|Image from www.panmacmillan.com|
Mantle, 25 August 2016
Source: I'm grateful for an advance copy of this book to review
It is early 1944. A soldier rides away from battle through a fairytale landscape of glittering ice, snow-boughed trees and frozen rivers. he is injured and will have to spend many weeks and months recuperating before being discharged home, used, broken and racked with guilt. But the war hasn't finished with him, and even on that journey back from the Front, he passes another train - 'a long line of snow-roofed cattle trucks'. There are no windows, only high, barred slits. 'From some of them - not all - thin, blood streaked hands ingnored the wire to reach out, as if looking for something their owners couldn't see.'
In 1944, on the Eastern front, the Third Reich is entering its final days, reaping the fruits of murder. Brand is coming home to face his past, make what peace he can with it and try to save something. meantime, Polya is also coming, part of the all conquering Red Army, driving her T-34 tank on the long road to Berlin.
In an afterword, Ryan explains how this story was inspired by a real place - an SS rest hut in German-occupied Poland, where murderers and torturers came to forget their work and relax. The book includes two photographs from an album kept by one of the officers looking after the hut during those last days: incongruous pictures of Christmas trees and hunting parties. This contrast between everyday life - if one can use the term - and apocalyptic events taking place over the hills, where the Russians approach, or down the road in the camp, where human beings are butchered, underlies the story, beginning as a mere convenience for the hut's orderlies and guests - the ignoring of inconvenient and evil truths - and growing into a grand collective delusion as the enemy approach and the end comes near - but none dare admit it.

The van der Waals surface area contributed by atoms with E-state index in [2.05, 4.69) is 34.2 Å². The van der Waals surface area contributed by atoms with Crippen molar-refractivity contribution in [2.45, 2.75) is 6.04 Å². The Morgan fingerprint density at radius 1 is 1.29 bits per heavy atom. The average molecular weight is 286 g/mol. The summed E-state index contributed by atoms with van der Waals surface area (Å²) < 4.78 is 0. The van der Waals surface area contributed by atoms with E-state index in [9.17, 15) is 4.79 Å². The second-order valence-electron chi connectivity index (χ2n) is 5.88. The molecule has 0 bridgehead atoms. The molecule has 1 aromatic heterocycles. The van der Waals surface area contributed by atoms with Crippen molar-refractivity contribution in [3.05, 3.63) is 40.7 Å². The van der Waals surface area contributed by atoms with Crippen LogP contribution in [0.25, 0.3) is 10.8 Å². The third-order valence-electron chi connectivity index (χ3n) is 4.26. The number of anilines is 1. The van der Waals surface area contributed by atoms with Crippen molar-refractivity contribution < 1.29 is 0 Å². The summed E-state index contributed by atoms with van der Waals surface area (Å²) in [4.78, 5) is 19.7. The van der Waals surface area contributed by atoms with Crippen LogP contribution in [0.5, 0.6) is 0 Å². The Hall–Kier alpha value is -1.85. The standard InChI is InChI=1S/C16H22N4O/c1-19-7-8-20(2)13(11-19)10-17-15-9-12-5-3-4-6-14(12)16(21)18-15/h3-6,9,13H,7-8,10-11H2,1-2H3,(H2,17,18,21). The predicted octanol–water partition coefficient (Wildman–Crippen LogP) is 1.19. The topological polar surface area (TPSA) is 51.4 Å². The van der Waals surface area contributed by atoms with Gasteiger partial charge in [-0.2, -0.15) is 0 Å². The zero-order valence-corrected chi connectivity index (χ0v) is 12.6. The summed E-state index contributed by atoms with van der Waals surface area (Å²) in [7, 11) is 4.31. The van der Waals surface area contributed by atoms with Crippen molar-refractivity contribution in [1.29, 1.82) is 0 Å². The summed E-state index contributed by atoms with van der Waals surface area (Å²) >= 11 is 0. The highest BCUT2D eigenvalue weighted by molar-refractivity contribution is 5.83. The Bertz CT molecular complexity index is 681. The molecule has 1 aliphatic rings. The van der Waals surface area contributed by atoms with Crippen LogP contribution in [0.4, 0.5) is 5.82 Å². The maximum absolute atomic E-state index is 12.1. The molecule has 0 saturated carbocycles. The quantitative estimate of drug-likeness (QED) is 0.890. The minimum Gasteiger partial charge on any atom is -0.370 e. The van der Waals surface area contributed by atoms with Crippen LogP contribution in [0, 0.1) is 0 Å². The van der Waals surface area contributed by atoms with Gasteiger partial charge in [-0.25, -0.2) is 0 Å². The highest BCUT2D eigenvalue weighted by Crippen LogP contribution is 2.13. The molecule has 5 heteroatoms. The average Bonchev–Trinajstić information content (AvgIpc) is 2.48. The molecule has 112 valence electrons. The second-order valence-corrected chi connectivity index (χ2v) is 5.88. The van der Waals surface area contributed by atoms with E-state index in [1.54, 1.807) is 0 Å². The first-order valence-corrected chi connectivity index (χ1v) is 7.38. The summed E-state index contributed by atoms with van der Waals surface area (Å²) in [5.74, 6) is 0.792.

That battle rages in all the characters (except Polya, perhaps) - Brandt, who was forced into the army to escape 'political trouble' and bears a double guilt, for what he did then and for the fact that his lover fell into the hands of the Gestapo due to him; for Neumann, in charge of the hut, who has been excused 'active involvement' in the camp after a trauma which literally haunts him; Jager, the hardened Waffen SS man who has no hope left and sees through everything. Only, perhaps, the more stupid remain comfortable.
I was in two minds about this pervasive guilt and sense of mis-ease. At one level, it might be reassuring to think that many Germans - and those who joined in the terrible crimes of the Second World War - knew, at some level, that what was happening was utterly wrong. I want to believe in their humanity, that they would be troubled by what was happening, what they were complicit in. That seems like a sign of hope, a small flower in a bleak desert. But no - I think what the book demonstrates is the terrible power of events, of going along with things. Those mental reservations, that unease, doesn't save a single wretch from death. Still less the realisation that it's all going up in flames and time to turn to turn coat and denounce what's been going on. (A couple of soldiers discuss the inevitable future war between the West and Russia and how they will be needed in it).
In this moral cesspit, Brandt, tainted and loathing himself, tries to rescue those he can. His determination to atone plunges us into an action-filled and morally ambiguous story, one that powers along like those Russian tanks sweeping westwards. Against the huge forces in motion it seems as though nothing he does can have any significance, yet he, and some of the others, do what they can. There is the woman he lost all those years ago and her fellow prisoners. There are the boys and old men of the village, press-ganged into Hitler's last ditch Dad's Army, the Volkssturm. There's his sister and the rest of his family. (The village will not be safe when the Russians come: but even before that, it's not safe - partisans prowl the woods and fanatical Nazis like the Mayor prowl the streets. And it hasn't been safe for many for years: "The Glintzmanns have moved away"). The political prisoner, Agneta, knows that the body of her Jewish friend Lena should be washed but only has tears to do it with. The two women who are 'Bible students' refuse to condone the killing even when a single word would free them at any time. does what he can.
One can't escape guilt - even Polya suffers guilt as her tank crushes a refugee wagon and kills a mother and her children - and there is no redemption or absolution here but one can try to save something from the wreckage, perhaps, make things a bit less bad. But it's deeds that count not inner guilt, unspoken repugnance nor even - as with a couple of characters - self-destruction (either by suicide or throwing oneself at the approaching Russians).
It's a sobering and at times desperately sad book, a story of love, loss, revenge, guilt and endurance - perhaps above all, of endurance. A magnificent read and a real reminder of the times Europe and its people have been through and the need to be on our guard against their repetition.
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